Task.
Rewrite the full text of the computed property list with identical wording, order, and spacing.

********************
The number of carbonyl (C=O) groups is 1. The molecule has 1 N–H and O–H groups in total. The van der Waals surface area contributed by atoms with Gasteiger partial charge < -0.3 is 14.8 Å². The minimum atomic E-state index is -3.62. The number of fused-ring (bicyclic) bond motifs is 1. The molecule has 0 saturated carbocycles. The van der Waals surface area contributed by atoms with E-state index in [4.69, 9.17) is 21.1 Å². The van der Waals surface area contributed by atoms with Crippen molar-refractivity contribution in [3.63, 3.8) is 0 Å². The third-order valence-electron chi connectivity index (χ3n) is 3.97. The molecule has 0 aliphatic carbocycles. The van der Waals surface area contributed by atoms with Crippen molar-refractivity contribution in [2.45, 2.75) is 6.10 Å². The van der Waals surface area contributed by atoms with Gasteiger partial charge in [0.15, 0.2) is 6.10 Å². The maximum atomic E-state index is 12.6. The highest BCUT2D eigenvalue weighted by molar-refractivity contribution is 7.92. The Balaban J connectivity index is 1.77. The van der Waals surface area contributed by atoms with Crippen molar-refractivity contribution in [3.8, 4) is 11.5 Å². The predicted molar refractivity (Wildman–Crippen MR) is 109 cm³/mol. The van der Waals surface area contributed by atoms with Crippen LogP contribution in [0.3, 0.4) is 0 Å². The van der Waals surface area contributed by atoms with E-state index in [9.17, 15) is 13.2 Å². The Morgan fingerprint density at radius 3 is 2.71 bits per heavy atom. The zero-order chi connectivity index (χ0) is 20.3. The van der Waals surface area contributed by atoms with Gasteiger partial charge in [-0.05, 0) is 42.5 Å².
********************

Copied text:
The number of carbonyl (C=O) groups is 1. The molecule has 1 N–H and O–H groups in total. The van der Waals surface area contributed by atoms with Gasteiger partial charge < -0.3 is 14.8 Å². The minimum atomic E-state index is -3.62. The number of fused-ring (bicyclic) bond motifs is 1. The molecule has 0 saturated carbocycles. The van der Waals surface area contributed by atoms with E-state index in [4.69, 9.17) is 21.1 Å². The van der Waals surface area contributed by atoms with Crippen molar-refractivity contribution in [3.63, 3.8) is 0 Å². The third-order valence-electron chi connectivity index (χ3n) is 3.97. The molecule has 0 aliphatic carbocycles. The van der Waals surface area contributed by atoms with Crippen molar-refractivity contribution in [2.45, 2.75) is 6.10 Å². The van der Waals surface area contributed by atoms with Gasteiger partial charge in [0.15, 0.2) is 6.10 Å². The maximum atomic E-state index is 12.6. The highest BCUT2D eigenvalue weighted by molar-refractivity contribution is 7.92. The Balaban J connectivity index is 1.77. The van der Waals surface area contributed by atoms with Crippen molar-refractivity contribution in [3.8, 4) is 11.5 Å². The predicted molar refractivity (Wildman–Crippen MR) is 109 cm³/mol. The van der Waals surface area contributed by atoms with Crippen LogP contribution in [0.3, 0.4) is 0 Å². The van der Waals surface area contributed by atoms with E-state index in [9.17, 15) is 13.2 Å². The Morgan fingerprint density at radius 3 is 2.71 bits per heavy atom. The zero-order chi connectivity index (χ0) is 20.3. The van der Waals surface area contributed by atoms with Gasteiger partial charge in [-0.05, 0) is 42.5 Å².